- November 30 is the deadline to satisfy China’s new data transfer requirements.
- Employers must submit a cross-border data transfer impact assessment, the Standard Contract, and other documents to transfer personal data out of China lawfully.
- The relevant provincial office of the Cyberspace Administration of China must approve the data transfer documentation.
U.S.-based multinationals with employees in the People’s Republic of China (PRC) are confronting a November 30 deadline to implement China’s new cross-border data transfer mechanism—the Standard Contract. This implementation requires not just completion of the standardized data transfer agreement but also completion of a complex transfer impact assessment and submission for approval of these and related documents to the relevant provincial offices of the Cyberspace Administration of China (CAC). This Insight will explain the steps multinational employers are required to take to transfer personal data out of China lawfully.
Cross-border Data Transfers under the PIPL
Since going into effect in 2021, China’s Personal Information Protection Law (PIPL) has required notice to, and the consent of, the data subject when transferring personal information to locations outside of China plus additional steps to be mandated by the CAC. In February 2023, the CAC published the Measures for the Standard Contract for the Export of Personal Information (“Measures”), which established one option for the additional steps required to transfer personal data out of the PRC. This option is a standardized Personal Information Export Standard Contract (“Standard Contract”) supported by a transfer impact assessment and related documents.
Similar to the European Union’s Standard Contractual Clauses (SCCs), the Chinese Standard Contract is a set of standardized contractual terms intended to ensure that personal information transferred to a third country continues to receive a level of protection essentially the same as the protection provided by the PIPL. The Measures provide that an entity in China can utilize the Standard Contract unless it meets one of the following criteria:
- Is an operator of critical information infrastructure (“CIIO”);
- Holds/processes the personal data in China of more than one million individuals;
- Has transferred out of China the personal data of more than 100,000 individuals since January 1 of the previous year;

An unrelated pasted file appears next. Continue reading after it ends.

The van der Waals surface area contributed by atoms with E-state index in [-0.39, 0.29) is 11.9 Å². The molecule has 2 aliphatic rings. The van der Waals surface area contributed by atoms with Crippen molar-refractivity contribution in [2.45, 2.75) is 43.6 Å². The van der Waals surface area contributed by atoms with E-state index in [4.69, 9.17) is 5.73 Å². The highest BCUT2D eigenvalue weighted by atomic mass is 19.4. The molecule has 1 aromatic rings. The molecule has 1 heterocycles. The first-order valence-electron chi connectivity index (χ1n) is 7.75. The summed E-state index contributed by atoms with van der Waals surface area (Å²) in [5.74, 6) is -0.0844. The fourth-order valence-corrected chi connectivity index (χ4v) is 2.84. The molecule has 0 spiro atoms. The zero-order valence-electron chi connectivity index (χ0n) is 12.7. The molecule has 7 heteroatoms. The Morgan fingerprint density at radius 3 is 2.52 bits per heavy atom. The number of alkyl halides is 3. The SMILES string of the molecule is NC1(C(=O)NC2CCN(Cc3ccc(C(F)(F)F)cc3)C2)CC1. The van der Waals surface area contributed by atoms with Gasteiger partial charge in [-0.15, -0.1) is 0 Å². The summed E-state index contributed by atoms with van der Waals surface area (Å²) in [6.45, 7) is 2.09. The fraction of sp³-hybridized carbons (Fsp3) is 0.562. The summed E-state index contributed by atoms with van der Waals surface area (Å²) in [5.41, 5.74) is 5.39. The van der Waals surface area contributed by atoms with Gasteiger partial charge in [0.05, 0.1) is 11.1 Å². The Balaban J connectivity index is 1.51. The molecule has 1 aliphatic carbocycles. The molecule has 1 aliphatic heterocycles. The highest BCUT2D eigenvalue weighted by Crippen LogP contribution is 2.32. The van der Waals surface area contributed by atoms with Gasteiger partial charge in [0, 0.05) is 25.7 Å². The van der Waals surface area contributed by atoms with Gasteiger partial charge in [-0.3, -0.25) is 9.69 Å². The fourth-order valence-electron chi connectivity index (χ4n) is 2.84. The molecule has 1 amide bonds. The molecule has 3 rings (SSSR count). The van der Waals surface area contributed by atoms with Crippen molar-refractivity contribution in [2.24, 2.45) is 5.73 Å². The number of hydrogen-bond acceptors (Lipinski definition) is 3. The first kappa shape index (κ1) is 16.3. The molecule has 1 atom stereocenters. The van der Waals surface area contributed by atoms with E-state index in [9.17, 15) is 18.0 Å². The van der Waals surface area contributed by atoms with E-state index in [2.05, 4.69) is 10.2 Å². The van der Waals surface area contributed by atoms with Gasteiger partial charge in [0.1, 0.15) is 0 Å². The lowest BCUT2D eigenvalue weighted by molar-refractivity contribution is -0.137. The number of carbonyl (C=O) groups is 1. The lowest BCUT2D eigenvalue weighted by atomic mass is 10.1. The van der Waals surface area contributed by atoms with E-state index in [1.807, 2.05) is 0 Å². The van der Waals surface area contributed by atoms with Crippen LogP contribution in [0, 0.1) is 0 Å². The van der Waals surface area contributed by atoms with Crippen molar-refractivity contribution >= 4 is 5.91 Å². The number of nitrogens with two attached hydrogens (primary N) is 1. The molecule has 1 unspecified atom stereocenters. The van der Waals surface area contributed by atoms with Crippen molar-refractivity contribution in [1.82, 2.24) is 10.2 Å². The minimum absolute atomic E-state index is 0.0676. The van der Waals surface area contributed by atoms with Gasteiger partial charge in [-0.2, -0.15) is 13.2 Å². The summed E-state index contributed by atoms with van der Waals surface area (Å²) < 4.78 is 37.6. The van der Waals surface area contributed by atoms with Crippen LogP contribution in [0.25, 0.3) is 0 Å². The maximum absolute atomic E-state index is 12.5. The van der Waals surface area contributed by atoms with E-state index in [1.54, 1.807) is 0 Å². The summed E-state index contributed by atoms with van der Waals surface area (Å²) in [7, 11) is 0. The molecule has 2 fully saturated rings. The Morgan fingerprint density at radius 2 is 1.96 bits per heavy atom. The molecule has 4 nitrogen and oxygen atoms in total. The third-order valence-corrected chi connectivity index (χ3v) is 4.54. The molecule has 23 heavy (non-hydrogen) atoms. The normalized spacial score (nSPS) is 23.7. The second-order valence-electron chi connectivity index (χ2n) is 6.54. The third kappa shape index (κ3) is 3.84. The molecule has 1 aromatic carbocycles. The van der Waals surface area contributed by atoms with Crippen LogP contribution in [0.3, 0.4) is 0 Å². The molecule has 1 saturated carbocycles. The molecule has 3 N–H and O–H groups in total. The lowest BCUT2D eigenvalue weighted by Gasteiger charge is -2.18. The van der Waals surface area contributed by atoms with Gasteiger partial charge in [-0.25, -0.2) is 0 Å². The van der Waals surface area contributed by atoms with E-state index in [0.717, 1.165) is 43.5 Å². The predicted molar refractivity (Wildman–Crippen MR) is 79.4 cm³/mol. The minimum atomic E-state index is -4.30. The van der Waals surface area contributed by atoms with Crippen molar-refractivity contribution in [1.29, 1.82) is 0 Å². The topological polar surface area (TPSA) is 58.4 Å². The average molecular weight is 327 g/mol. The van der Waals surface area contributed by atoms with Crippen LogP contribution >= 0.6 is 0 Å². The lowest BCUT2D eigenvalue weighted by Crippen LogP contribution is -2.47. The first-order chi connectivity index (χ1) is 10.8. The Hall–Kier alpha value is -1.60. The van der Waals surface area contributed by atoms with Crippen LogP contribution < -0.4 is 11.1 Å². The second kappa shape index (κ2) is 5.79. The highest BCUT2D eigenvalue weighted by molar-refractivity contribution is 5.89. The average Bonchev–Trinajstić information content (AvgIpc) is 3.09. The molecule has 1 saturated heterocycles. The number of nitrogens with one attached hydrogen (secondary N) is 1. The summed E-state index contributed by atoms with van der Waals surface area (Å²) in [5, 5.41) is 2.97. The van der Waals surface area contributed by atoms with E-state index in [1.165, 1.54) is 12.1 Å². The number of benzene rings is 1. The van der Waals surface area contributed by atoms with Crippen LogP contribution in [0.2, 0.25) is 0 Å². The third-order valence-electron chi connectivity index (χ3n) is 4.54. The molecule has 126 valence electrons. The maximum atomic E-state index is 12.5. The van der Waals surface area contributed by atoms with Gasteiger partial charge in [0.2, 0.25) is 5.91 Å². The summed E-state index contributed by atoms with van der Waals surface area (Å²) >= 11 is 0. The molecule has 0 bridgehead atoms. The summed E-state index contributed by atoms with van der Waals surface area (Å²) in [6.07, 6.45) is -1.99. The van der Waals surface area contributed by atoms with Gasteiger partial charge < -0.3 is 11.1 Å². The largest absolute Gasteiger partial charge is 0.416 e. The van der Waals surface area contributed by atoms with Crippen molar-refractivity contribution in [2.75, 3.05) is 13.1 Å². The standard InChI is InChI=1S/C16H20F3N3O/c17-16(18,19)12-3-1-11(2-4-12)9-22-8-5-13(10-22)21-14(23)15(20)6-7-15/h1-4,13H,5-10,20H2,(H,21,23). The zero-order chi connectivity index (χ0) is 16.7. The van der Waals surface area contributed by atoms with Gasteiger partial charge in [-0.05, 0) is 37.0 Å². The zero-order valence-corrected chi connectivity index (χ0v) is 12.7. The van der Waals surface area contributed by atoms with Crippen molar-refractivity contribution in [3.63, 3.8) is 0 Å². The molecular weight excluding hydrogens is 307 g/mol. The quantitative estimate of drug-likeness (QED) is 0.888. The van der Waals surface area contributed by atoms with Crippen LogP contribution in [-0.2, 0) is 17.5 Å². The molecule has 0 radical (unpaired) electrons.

- Has transferred out of China the sensitive personal data of more than 10,000 individuals since January 1 of the previous year.
Because CIIOs generally will be corporations native to the PRC, such as telecommunications service providers, military contractors, and financial institutions, and in light of the high numeric thresholds, most corporate affiliates in China of a U.S. multinational will qualify to use the Standard Contract to legitimize the transfer of personal data out of the PRC.
Entities in China were required to implement the Standard Contract as of June 1, 2023, for transfers of personal data that commenced for the first time after that date. For data transfers that have been on-going since before June 1, 2023, entities in China must submit the Standard Contract, the transfer impact assessment, and related documents for approval by November 30, 2023.
The Standard Contract versus the EU Standard Contractual Clauses
Like the EU’s SCCs, China’s Standard Contract sets forth obligations between the parties with regard to transparency, data retention, information security, security breach notification, and data subject rights, among other obligations. These obligations mirror the obligations established by the PIPL to ensure that transferred personal data receives the same level of protection outside the PRC as when it is processed locally. As with the EU SCCs, the substantive terms of the Standard Contract cannot be modified.
While the terms of the Standard Contract cannot be varied, the parties are required to complete a description of the transfer. This description must be specific to the transfers for which approval is sought. The description must include the following: (a) the purposes for, and methods of, processing the transferred personal data; (b) the quantity of personal information to be transferred (with reference to the thresholds noted above); (c) the types of personal information and sensitive personal information to be transferred; (d) any identification of third parties that will receive onward transfers from the overseas recipient; (e) the method of transfer; (f) the overseas storage location; and (g) the retention period at that location.
The Standard Contract takes a one-size-fits all approach. The Standard Contract is to be used for transfers between data controllers, from a data controller to a data processor, or between data processors. Consequently, the same burdensome regulatory compliance requirements will apply to both an intercorporate group data transfer as well as a transfer to an HR service provider. We encourage employers to begin the conversation with their service providers to understand how a global service provider plans to implement the Standard Contract.
Transfer Impact Assessment